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Room Temperature Alkali Metal Reduction of Carbon Dioxide

revised on 04.08.2020 and posted on 05.08.2020 by Lucas A. Freeman, Akachukwu D. Obi, Haleigh R. Machost, Andrew Molino, Asa W. Nichols, Diane A. Dickie, David J. D. Wilson, Charles Machan, Robert Gilliard
The reduction of the relatively inert carbon–oxygen bonds of CO2 to access useful CO2-derived organic products is one of the most important fundamental challenges in synthetic chemistry. Facilitating this bond-cleavage using earth-abundant, non-toxic main group elements (MGEs) is especially arduous because of the difficulty in achieving strong inner-sphere interactions between CO2 and the MGE. Herein we report the first successful chemical reduction of CO2 at room temperature by alkali metals, promoted by a cyclic(alkyl)(amino) carbene (CAAC). One-electron reduction of CAAC-CO2 adduct (1) with lithium, sodium or potassium metal yields stable monoanionic radicals clusters [M(CAAC–CO2)]n(M = Li, Na, K, 2-4) and two-electron alkali metal reduction affords open-shell, dianionic clusters of the general formula [M2(CAAC–CO2)]n (5-8). It is notable that these crystalline clusters of reduced CO2 may also be isolated via the “one-pot” reaction of free CO2 with free CAAC followed by the addition of alkali metals – a reductive process which does not occur in the absence of carbene. Each of the products 2-8 were investigated using a combination of experimental and theoretical methods.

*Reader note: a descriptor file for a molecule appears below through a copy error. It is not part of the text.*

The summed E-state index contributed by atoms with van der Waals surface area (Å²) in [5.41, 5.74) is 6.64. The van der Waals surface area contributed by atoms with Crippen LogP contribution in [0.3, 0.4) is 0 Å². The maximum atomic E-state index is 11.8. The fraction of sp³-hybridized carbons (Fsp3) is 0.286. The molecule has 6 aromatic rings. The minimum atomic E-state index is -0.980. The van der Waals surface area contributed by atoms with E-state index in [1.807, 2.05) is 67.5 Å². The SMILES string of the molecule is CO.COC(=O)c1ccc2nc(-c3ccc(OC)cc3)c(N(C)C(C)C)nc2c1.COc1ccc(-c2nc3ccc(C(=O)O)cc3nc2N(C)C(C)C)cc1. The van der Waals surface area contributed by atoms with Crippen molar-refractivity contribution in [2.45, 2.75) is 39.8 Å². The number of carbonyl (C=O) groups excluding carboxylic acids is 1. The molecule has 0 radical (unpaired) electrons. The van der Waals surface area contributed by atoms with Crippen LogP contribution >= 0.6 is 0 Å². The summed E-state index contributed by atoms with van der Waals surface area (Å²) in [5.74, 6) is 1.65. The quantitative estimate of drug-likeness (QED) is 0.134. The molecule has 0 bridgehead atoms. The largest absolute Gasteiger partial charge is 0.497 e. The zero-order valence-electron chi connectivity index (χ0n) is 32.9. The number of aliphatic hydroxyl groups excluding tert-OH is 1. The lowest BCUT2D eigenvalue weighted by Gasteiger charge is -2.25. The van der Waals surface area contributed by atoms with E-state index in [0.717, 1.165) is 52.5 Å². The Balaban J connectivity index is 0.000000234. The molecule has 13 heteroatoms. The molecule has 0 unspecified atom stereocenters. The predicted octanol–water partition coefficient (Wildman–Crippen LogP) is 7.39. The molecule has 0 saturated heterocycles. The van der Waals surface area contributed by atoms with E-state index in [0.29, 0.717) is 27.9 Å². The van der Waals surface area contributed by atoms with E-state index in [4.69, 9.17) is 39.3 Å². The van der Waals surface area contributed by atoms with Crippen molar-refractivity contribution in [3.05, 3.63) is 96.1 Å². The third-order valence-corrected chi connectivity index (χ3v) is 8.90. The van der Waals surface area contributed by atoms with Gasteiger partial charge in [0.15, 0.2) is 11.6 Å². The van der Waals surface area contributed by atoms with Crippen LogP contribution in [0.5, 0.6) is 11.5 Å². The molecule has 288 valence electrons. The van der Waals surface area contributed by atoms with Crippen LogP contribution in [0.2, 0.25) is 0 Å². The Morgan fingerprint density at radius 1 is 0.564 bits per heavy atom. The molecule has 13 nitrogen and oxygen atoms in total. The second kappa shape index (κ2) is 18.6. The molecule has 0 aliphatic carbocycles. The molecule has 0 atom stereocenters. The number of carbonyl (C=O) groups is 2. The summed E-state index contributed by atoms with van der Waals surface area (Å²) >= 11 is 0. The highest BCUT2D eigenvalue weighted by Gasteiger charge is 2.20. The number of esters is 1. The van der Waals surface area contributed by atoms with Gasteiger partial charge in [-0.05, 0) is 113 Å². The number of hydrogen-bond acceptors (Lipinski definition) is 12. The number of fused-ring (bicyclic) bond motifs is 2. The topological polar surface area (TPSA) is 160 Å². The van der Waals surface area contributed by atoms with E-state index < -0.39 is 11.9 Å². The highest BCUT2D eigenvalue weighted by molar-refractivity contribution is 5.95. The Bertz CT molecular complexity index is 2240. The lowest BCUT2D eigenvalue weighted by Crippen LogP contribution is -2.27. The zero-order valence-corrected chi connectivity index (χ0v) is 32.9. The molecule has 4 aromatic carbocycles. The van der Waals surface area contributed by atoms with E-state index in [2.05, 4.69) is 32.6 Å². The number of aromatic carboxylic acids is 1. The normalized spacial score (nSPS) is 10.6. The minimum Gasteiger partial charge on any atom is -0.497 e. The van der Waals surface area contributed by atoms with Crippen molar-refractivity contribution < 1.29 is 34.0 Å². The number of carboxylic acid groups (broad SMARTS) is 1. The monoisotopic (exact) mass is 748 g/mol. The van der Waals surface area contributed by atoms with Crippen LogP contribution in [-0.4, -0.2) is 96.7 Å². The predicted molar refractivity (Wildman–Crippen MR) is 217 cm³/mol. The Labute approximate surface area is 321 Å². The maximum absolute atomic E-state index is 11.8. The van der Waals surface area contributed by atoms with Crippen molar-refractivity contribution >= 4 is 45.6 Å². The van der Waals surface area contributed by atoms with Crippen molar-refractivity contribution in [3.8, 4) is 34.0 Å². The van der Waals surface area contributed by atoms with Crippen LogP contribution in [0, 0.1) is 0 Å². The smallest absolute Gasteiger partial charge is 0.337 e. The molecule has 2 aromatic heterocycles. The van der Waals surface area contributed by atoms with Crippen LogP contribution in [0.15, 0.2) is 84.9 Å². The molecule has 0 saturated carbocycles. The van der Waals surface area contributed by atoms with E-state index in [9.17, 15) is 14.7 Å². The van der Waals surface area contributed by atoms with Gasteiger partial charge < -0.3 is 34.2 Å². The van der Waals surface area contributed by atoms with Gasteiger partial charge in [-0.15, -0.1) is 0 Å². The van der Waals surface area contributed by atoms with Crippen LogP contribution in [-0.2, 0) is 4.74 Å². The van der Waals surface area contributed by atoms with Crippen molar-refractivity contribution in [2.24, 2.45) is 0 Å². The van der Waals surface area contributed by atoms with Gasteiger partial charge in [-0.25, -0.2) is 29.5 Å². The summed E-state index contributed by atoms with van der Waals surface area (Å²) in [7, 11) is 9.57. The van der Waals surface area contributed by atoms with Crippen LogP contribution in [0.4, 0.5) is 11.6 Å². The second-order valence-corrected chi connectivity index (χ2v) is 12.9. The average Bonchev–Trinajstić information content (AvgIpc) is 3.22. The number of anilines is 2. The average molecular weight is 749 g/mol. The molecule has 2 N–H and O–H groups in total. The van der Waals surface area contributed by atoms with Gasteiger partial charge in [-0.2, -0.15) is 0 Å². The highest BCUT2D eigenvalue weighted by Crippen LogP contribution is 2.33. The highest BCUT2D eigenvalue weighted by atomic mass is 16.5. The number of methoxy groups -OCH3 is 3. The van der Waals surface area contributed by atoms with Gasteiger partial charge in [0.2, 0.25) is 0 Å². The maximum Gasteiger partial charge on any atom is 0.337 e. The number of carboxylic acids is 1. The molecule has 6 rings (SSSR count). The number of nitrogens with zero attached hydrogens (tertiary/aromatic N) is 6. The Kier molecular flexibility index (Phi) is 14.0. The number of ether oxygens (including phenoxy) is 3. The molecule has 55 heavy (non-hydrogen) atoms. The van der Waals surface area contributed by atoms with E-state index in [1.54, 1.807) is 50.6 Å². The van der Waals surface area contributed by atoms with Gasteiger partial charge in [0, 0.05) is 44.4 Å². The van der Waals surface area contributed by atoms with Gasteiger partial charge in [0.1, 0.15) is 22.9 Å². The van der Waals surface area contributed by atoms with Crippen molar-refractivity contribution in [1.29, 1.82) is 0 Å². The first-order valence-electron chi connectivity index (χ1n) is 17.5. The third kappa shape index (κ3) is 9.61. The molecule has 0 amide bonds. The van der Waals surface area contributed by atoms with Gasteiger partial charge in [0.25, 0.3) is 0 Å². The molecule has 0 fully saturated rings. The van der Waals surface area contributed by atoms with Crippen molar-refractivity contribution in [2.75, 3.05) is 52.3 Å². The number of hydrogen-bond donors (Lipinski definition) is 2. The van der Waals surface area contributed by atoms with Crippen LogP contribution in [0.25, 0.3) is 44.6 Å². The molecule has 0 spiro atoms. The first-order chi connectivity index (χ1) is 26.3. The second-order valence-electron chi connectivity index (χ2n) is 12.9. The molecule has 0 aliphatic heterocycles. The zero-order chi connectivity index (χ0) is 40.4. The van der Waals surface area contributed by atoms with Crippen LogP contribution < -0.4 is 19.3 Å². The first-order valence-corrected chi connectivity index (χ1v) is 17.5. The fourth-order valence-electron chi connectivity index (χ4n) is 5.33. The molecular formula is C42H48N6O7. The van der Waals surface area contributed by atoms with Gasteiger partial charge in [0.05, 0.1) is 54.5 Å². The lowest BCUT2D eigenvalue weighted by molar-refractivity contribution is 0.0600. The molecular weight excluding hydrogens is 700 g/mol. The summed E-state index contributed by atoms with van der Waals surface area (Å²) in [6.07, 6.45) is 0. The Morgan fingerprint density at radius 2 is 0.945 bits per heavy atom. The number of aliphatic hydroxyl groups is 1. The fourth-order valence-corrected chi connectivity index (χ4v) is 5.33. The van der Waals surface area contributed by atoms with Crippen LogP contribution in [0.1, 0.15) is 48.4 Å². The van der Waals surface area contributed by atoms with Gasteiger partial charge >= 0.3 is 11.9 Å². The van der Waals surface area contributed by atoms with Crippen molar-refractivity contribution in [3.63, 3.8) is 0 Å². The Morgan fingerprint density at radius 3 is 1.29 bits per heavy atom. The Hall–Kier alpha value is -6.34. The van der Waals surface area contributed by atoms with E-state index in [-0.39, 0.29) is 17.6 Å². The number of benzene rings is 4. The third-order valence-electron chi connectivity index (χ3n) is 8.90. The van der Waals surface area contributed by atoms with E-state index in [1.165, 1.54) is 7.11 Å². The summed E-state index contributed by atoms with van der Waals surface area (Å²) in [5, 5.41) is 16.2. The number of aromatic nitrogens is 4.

University of Virginia, Latrobe University


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University of Virginia


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